By Steve Jones — email@example.com
MYRTLE BEACH — More single-family homes were sold in Horry County in August in at least seven years, including the last of the boom days in 2006.
A report by SiteTech Systems showed that 524 single-family home sales were closed during August, topping the roughly 500 homes sold in March 2006. While still registering spring and summer surges since then, the market dropped steadily and bottomed at just 109 sales in January 2009.
Unlike past years, this year’s sales have risen steadily through the winter.
“Honestly I always expected growth,” said Todd Woodard, SiteTech owner. “I didn’t expect this pace.”
But Woodard and others believe the pace will level off and likely drop some in the winter months, as is normal.
Marvin Heyd, president of Prudential Myrtle Beach Real Estate, and Don Smith, president of Coldwell Banker Chicora Real Estate, agreed but said the September activity continues to be strong.
“Even this month has been great so far,” said Heyd, who expects growth to continue through November before the winter drop.
Smith said his weekly reports for September are good, but he wouldn’t be surprised if the market began slowing after October.
Rob Salvino, an economist at Coastal Carolina University, and Woodard said the pace of sales this year likely is driven by the Grand Strand’s relatively low prices and a rising, but still low mortgage interest rate. The average rate on the 30-year loan is at 4.57 percent, just below the two-year high of 4.58 percent reached Aug. 22, The Associated Press reported.
Epp Lee, a Realtor with Scalise Realty at North Beach Plantation, said that buyers may be motivated to buy now when they figure how much less home their money would buy at 6 percent interest.
“That’s a very real consideration,” he said.
Like the others, Salvino doesn’t think the current pace is sustainable, but he noted that sales along the Grand Strand are up more than other areas both statewide and nationally. And while he also sees the pace slowing, he doesn’t see a significant drop unless something unforeseen takes place.
“There is nothing to signify that it’s going to drop off,” he said.
He and Woodard said they don’t believe the current trend is indicative of a bubble. Both noted that prices – the median was $185,000 for single-family homes in August – are nowhere near the bubble levels. Woodard said noticeably higher prices could slow buying, and Salvino said he would worry about a local bubble if prices returned to the highs of 2006 within a year or two.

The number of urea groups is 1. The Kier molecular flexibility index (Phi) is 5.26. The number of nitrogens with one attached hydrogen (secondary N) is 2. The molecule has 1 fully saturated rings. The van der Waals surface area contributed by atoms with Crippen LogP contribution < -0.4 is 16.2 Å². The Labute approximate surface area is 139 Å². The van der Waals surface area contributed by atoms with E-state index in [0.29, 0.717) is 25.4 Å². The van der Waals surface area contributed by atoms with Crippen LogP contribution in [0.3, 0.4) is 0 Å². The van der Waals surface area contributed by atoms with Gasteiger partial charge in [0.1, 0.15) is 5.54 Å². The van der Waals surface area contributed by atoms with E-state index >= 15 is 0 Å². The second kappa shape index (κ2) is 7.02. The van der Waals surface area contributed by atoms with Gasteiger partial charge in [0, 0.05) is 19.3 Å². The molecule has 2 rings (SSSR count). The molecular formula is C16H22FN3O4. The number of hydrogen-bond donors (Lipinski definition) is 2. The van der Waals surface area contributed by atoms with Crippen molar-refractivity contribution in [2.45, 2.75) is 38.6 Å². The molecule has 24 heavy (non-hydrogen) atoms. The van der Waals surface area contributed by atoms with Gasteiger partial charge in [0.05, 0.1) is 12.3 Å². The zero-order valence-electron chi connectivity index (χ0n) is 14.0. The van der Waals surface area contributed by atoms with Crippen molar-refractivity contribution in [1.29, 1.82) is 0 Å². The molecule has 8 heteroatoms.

Heyd said inquiries to his firm are up 20 percent to 25 percent in the last 60 days and believes some of the pace is the result of a better housing market in the Northeast, where many of the Grand Strand’s buyers come from.
He said he’s attended many classes that predicted this year would be the turning point for real estate sales. Additionally, he said he learned that in 2015, prices should be at the same level as they were in 2005.
Smith said he believes the pace is because of built-up demand in part, but he hopes it also means that people are gaining confidence that there will be future appreciation of their home purchases.
He said the biggest obstacle Realtors faced in the down years was fear that a home purchase would be a bad investment.
Some areas are doing better than others, Woodard pointed out.
“In the areas where homes are being sold, you could almost say the demand is outpacing supply,” he said.
Sales are strongest in Carolina Forest, Forestbrook, Socastee and The Market Common in Myrtle Beach, he said. The farther west you travel, the slower the pace of sales.
But even though he expects the same winter slowdown as the others, he expects 2013 to end with 20 percent growth over 2012.
Woodard said that would beat growth in 2006, “which is the highest single-family level we’ve ever had.”